It will be a few days before gas prices in Calgary are affected by Saturday’s attacks on Saudi Arabian oil infrastructure, according to an energy analyst.
But the increase at local pumps, expected Wednesday, shouldn’t break the bank, said Dan McTeague.
Drone attacks on two major oil installations in Saudi Arabia damaged the processing facilities responsible for the majority of the country’s crude output, which will have a wide impact on the global energy industry. The loss is so severe, oil and gas prices had already started to rise Sunday on global markets.
However, McTeague said the jolt in prices might not shock Canadian drivers when they go to fuel up.
“It just so happened on the same day that prices for gasoline may be heading up, we also move into winter-blend gasoline, which starts Sept. 15. It’s usually good for a three- or four-cent decrease. So if I see prices going up five cents a litre, you may see them drop three or four cents,” said McTeague.
Though it may only be a small increase, McTeague expects gas prices to remain higher than usual in the unstable market.
An estimated three to six per cent of the global oil supply was lost as a result of the bombings in Saudi Arabia. If international tensions escalate, “the sky is the limit” for oil prices, according to McTeague, with all eyes on the price of benchmark crude when North American markets open Monday.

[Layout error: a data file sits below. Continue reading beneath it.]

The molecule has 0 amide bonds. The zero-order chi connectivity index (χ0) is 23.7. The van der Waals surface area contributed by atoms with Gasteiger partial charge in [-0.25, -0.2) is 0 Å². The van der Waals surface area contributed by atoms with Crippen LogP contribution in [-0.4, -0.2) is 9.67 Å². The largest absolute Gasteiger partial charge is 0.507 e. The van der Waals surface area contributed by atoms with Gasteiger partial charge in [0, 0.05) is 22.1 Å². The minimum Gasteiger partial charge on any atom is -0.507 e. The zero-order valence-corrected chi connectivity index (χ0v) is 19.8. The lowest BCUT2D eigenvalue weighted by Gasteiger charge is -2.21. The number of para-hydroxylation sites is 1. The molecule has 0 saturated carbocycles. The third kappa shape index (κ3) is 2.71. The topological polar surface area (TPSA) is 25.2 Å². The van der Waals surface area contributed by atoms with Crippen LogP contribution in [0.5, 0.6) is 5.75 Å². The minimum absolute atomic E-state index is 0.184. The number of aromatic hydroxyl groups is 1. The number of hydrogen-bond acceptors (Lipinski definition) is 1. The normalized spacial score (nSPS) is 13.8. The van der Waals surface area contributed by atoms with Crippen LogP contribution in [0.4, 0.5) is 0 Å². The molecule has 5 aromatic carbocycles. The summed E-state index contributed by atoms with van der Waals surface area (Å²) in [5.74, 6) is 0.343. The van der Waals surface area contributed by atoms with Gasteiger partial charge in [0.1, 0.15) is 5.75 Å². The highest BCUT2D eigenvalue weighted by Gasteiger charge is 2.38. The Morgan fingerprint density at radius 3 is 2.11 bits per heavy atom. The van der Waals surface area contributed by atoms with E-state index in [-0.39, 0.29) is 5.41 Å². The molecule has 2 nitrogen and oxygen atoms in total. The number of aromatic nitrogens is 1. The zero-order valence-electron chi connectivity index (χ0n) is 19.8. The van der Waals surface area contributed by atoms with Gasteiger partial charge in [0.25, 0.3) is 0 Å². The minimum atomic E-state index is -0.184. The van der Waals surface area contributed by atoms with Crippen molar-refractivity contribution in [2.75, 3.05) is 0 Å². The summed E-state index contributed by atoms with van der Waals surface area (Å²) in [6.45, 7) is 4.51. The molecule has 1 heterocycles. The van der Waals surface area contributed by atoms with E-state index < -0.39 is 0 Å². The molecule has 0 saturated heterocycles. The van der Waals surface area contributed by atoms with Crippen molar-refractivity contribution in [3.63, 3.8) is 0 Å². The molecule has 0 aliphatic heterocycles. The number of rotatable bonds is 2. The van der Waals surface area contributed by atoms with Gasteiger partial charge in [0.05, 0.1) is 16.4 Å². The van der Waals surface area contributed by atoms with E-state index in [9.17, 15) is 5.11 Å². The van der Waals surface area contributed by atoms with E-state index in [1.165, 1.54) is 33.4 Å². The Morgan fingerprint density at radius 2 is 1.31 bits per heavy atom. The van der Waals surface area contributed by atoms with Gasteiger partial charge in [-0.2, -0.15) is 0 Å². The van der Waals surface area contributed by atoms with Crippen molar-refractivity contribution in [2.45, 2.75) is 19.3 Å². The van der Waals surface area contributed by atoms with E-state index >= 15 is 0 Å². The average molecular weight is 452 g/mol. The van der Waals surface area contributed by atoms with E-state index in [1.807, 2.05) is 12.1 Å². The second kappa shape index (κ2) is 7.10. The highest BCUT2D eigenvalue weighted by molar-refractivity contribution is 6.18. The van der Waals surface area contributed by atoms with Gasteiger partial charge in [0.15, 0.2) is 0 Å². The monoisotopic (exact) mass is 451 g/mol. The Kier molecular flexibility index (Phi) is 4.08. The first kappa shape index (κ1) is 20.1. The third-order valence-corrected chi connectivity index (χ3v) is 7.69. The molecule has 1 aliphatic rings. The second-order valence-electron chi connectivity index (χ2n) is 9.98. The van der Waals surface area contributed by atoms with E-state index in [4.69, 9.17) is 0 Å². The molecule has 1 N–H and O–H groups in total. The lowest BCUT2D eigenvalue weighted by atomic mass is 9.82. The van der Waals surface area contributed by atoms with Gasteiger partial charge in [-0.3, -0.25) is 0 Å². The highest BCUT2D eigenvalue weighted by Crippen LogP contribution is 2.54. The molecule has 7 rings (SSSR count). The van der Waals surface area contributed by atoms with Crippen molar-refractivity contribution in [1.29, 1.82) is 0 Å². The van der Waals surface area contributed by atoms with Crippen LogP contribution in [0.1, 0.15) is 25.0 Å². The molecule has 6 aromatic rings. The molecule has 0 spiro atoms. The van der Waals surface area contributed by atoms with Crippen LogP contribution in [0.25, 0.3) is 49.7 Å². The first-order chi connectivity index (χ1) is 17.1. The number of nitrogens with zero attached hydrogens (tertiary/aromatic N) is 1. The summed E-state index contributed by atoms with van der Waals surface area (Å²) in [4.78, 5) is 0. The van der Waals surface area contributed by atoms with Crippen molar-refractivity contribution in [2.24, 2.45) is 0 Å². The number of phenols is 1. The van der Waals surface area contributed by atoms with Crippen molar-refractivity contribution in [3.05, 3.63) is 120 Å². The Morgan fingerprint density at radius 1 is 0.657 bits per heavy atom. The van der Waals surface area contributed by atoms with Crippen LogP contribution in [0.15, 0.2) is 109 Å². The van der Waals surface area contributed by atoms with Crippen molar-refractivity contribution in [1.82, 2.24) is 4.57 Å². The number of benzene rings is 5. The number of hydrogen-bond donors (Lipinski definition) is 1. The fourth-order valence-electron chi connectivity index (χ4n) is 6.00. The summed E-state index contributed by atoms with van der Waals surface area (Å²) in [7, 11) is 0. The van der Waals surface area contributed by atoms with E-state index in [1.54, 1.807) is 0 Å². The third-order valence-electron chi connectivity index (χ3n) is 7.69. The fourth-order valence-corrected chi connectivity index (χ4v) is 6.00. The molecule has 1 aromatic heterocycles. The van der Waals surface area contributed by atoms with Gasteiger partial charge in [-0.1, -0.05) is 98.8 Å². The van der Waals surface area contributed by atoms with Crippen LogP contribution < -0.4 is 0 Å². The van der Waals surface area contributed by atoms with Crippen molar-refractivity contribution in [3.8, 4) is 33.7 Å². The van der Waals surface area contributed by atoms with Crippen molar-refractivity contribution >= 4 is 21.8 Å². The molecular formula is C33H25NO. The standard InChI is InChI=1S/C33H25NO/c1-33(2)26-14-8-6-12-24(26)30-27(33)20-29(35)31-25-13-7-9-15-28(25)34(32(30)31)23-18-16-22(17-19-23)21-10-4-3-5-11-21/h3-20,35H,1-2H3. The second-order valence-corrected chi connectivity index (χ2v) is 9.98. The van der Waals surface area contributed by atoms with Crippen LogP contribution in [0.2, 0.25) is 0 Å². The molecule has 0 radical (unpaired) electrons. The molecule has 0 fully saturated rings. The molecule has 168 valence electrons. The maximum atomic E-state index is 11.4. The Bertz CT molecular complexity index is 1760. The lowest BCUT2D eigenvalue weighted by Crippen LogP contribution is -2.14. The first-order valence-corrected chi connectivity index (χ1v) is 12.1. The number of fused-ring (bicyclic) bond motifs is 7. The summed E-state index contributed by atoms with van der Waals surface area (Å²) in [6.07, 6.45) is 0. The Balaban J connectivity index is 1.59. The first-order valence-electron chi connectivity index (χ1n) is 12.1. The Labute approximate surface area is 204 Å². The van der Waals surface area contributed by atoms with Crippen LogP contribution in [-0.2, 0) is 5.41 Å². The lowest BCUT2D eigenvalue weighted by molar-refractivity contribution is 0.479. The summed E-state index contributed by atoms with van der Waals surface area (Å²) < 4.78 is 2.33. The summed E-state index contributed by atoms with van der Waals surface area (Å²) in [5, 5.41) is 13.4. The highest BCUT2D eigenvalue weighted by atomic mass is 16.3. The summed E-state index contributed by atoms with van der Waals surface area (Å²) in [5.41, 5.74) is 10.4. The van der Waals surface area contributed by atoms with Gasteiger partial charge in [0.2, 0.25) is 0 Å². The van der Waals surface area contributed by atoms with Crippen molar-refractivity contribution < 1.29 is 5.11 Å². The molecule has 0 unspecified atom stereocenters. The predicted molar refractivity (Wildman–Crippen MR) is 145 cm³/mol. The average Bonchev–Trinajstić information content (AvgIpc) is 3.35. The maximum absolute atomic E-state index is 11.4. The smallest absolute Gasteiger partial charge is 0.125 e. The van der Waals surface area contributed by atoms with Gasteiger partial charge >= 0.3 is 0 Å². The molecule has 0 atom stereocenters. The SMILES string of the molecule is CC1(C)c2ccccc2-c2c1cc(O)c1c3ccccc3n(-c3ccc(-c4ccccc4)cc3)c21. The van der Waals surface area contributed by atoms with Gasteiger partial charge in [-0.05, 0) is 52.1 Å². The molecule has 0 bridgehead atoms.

He added that since a large majority of Saudi oil is destined for Europe and Asia, the Asian market showed nervousness late Sunday in increasing prices by $5 to $10 a barrel. North America hasn’t appeared as spooked, but U.S. President Donald Trump wrote on Twitter on Sunday night that his country would tap into oil from its strategic petroleum reserve, if necessary.
McTeague said delays for a new energy pipeline in Canada makes the country vulnerable to these types of “international shocks.”
In a written statement, Alberta Energy said the events in the Middle East demonstrate why oil and gas from “politically stable sources such as Canada” is important.
“With the third-largest oil reserves, Canada can do much to supplant high-risk sources overseas. But our country actually needs to build pipelines to help supply a world economy hungry for reliable sources of energy,” said the statement.
Robert Skinner, executive fellow with the University of Calgary’s School of Public Policy, said the immediate effects on Alberta’s energy industry might be positive but the long-term implications could hurt the province.
“It will reinforce among Albertans in general and the political leaders in particular that they can continue to rely on oil revenues and one more oil boom, rather than face the realities of the fiscal situation in this province,” said Skinner.
He added that the province needs to quit relying on oil revenues and work to diversify the economy.
“When the price goes up, that’s good for the province’s industry, but to rest your future on other people’s disasters is not exactly a good strategy,” said Skinner.
This is the first time in the history of the oil market that a major player has been hit in this way, so the world is in “new territory,” according to Skinner.
Predictions on how long the market will be affected by the attacks don’t have a precedent, he added.